Academy of Medicine gives top court a list of doctors to evaluate Chávez
In a letter, Venezuelan physicians argued that the information provided by official spokesmen "lacks the required medical professional accuracy to be reliable, complete, precise and qualified"
In a letter, the Venezuelan physicians argued that the information provided by official spokesmen "lacks the required medical professional accuracy to be reliable, complete, precise and qualified." In their view, such situation has resulted in "anxiety, restlessness and uncertainty in Venezuelan society."
"We are only six days ahead of the end of Hugo Chavez's presidential term and the beginning of a new period. Nobody knows whether he is fully fit to take power and perform his duties. For these reasons and in order to provide the assistance and experience of the institutions we represent, and should it be necessary to enforce the provisions and regulations of Article 233 of the Constitution, which set forth the declaration of the complete absence of the President due to sickness and the appointment of a medical board, we offer the Supreme Tribunal of Justice a list of Venezuelan medical professionals, who are highly qualified experts in the fields related to the complex conditions of the President of the Republic," read the letter.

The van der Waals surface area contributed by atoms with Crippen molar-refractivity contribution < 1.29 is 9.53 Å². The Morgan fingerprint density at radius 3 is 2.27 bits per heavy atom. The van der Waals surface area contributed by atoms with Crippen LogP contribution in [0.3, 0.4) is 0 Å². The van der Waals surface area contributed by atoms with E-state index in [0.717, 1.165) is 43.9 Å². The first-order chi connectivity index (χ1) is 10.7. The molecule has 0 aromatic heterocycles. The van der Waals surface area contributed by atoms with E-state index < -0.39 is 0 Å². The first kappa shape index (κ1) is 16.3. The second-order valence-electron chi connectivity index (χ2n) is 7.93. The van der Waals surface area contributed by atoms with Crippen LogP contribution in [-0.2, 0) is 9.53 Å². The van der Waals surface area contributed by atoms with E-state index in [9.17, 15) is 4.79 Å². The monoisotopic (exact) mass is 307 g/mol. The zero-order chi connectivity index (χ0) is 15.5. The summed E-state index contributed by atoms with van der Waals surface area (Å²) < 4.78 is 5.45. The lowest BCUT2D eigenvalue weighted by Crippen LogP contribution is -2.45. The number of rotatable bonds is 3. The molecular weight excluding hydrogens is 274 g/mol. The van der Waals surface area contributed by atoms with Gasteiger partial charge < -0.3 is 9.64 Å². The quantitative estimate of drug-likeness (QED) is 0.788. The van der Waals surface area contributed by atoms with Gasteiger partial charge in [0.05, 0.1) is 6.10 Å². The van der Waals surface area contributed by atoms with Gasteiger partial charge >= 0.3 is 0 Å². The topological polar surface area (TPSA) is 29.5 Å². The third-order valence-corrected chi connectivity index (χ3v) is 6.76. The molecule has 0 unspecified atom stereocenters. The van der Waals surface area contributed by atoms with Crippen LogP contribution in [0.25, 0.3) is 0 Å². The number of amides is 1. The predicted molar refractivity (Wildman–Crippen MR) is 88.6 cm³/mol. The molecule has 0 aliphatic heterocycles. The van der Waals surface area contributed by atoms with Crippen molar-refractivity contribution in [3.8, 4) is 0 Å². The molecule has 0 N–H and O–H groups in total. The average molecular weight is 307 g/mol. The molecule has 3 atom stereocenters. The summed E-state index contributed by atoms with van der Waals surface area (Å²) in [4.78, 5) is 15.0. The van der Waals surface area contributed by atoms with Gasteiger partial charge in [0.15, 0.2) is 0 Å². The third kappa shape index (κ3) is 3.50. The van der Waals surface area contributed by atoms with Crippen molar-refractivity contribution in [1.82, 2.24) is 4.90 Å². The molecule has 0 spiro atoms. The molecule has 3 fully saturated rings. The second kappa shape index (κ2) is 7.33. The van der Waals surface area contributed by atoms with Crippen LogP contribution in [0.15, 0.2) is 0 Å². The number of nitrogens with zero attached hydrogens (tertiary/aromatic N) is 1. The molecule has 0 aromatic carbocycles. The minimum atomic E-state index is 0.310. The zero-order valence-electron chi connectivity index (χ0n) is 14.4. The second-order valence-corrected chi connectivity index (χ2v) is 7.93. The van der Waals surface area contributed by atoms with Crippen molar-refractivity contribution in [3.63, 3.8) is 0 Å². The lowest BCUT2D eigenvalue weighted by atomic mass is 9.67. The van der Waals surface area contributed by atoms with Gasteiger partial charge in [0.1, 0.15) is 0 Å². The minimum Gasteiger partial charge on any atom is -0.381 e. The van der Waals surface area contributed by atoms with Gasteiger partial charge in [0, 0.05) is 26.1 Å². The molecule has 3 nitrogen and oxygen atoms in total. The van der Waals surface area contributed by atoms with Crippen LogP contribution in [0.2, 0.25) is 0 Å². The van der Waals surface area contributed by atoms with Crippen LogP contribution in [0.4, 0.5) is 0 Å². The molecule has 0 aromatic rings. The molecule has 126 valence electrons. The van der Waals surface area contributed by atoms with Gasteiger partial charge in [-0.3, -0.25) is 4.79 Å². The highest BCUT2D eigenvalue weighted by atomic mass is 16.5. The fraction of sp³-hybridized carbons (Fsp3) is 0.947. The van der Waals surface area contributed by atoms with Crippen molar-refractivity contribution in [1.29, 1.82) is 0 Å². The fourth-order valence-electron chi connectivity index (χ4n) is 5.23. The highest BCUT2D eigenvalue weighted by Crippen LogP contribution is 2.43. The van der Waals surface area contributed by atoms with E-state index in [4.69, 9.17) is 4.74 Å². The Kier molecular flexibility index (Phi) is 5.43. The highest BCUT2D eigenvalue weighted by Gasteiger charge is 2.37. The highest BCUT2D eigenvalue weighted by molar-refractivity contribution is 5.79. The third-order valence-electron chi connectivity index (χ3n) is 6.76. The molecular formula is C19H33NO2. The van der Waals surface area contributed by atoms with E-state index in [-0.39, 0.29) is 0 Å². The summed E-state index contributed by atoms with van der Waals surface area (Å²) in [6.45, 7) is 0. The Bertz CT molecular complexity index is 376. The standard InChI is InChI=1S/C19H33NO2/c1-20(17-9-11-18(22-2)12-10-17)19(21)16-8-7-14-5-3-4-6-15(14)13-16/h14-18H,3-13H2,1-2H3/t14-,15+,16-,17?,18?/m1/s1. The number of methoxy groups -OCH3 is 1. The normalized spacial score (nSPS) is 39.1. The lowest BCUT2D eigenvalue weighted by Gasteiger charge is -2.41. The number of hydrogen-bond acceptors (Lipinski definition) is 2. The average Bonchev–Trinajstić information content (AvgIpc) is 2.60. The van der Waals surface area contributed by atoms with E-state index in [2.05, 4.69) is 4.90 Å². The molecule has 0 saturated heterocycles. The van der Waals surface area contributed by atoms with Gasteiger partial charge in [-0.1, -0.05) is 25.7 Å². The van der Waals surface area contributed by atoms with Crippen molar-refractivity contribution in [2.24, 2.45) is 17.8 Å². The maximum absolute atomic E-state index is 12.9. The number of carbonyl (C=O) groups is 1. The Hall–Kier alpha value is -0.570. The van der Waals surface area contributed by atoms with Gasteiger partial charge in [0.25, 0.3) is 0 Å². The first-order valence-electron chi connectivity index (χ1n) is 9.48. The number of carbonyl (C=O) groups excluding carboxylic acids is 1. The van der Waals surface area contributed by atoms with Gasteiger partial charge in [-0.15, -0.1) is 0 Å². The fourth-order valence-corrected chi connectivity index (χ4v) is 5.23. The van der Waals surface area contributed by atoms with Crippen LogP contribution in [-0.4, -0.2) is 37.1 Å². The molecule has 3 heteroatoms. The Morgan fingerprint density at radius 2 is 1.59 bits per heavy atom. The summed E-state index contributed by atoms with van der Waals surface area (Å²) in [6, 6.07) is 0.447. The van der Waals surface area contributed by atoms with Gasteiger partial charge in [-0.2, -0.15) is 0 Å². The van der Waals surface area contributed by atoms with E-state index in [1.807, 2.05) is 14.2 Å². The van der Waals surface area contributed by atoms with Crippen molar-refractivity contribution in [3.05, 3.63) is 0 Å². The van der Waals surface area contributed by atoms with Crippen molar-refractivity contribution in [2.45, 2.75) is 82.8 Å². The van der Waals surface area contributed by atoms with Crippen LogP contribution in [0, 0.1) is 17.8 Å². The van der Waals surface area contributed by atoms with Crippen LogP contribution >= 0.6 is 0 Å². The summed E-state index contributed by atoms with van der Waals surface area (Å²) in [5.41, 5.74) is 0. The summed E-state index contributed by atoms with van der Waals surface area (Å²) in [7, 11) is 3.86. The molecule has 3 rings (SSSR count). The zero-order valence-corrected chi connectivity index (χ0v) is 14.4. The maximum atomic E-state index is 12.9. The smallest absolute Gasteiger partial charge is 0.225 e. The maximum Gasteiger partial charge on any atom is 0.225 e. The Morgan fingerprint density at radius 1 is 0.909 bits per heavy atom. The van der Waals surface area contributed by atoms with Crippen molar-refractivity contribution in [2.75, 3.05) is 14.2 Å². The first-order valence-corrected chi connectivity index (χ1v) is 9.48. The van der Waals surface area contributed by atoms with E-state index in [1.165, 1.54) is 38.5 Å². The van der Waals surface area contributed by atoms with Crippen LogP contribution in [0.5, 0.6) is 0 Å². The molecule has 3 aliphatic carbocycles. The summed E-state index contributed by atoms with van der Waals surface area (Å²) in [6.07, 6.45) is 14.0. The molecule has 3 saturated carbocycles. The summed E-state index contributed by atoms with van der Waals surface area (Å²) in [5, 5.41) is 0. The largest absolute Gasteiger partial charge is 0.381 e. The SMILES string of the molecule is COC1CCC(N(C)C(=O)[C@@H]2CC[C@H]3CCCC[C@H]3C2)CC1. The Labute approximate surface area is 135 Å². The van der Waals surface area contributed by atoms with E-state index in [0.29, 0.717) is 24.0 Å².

At first she agreed that I use her real name, that she had no problems with that at all. After all, living with HIV had driven her to help others – as a workshop facilitator giving talks and conducting seminars, or as a volunteer for local AIDS Service Organizations like Acción Solidaria (Solidary Action) and Mujeres Unidas por la Salud (Women United for Health, or Musa), a support group network for HIV-positive women. But when we were well into the interview, the realization that she might lose her private health insurance coverage made her change her mind.